Maps of Meaning, discussion – Part 4a, Rites, Rituals and Initiations

This is a shorter post. There’s a couple of reasons for this: it’s cold out, and so I’m walking less ― especially with my daughter in a sling ― and I’ve fallen behind on the podcasts I enjoy and perhaps more importantly, knowing that I’m less than half way through the book and seeing it get increasingly divorced from a coherent and relevant discussion is quite defeating.

The book also seems to be repeating itself. The idea of dropping the myth of Christianity and keeping the values (basic humanistic values, by the way) being hypocritical came up again. And my rebuttal is no different: thousands of years ago, someone who didn’t have the Christian myth started stating their values in a way that became the start of the Christian myth. They didn’t need the myth to have the values.

I have seen an interview with Peterson where he has talked about the value of learning history, and particularly realising the normality of people like the Nazis and that it would have been you if you were there. I agree with this; the normal German people who became Nazis or didn’t fight the Nazis weren’t a different species, and in all likelihood you would have been a Nazi if you had been German in the 1930s and 40s. There are values and lessons to pull from that striking observation and likelihood, but there’s no myth and no Gods and no cosmogony required. And no myth saved the German people from that transformation. And so, as a general tint to the discussion, notice that learning history and mythology are not the same thing. Although, this is an aside and not related to the rest of the post…

There seems to be a theme in Peterson’s thesis that denies the concept of a transition. Instead, the old must die and then be born anew, better. Like so many of the concepts discussed, this seems to be entirely backwards: you grow or develop to improve; you don’t start entirely afresh, which is what a rebirth would be. Nonetheless, that does seem to be the tool of the imagery in myths.

Peterson talks about initiations. Yes, the degrading and weird ones you hear about in University societies. I’m sure street gangs have something similar. The initiation ― or so Peterson argues ― isn’t just a rite of passage into the new group. It is a symbolic death of the pre-group individual and rebirth into the group. The group is a type of Great Father, and there’s a reason initiations tend to exist at stages where the individual’s relationship with their parents change: the individual is seeking out new structure and order.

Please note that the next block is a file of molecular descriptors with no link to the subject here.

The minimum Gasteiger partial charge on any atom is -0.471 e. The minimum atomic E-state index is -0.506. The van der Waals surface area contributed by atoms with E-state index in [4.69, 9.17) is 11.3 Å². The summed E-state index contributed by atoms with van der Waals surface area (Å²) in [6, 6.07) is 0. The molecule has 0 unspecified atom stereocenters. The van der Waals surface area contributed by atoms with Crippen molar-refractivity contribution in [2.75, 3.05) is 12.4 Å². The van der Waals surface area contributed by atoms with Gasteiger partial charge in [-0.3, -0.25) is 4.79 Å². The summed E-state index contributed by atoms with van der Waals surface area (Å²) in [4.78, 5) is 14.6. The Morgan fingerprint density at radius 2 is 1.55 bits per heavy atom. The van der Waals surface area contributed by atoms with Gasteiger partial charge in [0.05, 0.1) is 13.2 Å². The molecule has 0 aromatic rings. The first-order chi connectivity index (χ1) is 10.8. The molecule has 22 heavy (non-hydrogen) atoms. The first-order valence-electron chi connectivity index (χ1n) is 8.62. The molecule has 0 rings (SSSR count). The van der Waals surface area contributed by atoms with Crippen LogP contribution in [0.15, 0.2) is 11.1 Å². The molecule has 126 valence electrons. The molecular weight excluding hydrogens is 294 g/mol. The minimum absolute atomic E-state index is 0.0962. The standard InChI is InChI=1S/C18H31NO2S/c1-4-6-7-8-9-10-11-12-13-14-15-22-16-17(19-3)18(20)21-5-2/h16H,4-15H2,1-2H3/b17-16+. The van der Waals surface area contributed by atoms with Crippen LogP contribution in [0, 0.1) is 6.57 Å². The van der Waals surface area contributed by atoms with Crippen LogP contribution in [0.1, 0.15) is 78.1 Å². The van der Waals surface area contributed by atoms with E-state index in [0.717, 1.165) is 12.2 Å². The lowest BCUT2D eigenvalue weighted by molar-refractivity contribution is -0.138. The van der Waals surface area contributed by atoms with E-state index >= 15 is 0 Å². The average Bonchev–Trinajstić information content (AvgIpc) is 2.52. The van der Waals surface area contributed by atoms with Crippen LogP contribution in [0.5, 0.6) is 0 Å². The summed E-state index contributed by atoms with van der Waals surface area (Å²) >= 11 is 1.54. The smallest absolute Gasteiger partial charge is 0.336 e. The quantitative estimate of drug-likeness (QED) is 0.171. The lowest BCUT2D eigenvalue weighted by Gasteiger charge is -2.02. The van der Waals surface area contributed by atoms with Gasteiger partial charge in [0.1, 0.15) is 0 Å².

I’m trying to recall the initiations I heard about while I was at university. I never went through one, and they seemed more common at the neighbouring Bristol University than University of West of England (although, the Rugby team definitely had one). The basic structure did seem to include something humiliating, followed by some short journey (like going down a slide covered in mud, or through a tunnel while you’re hosed with water). This, it seems, is the basic death and rebirth imagery. And, perhaps the basic arch of being in a good situation, having that situation change or outgrowing it, struggling with that change and then ultimately succeeding in creating a new normal (Paradise, Chaos, Fall, Redemption) is encapsulated in there somewhere.

This also brings the narrative of The Great Mother back into focus. If one must die to be reborn, then the Mother must be a symbol of death to make room for life. But, there’s still a problem here. Peterson points out where the narrative has a biological basis: the Mother as a symbol of fertility and life has that basis. The Mother as a symbol of death does not have that basis, and neither does the necessity of death for life: you don’t have to take grandma out behind the bike shed and hit her with a shovel to become pregnant. In fact, you can have several generations of family in the same house. Peterson isn’t as keen to discuss this lack of a biological analogue as he is to discuss where there is a biological analogue.

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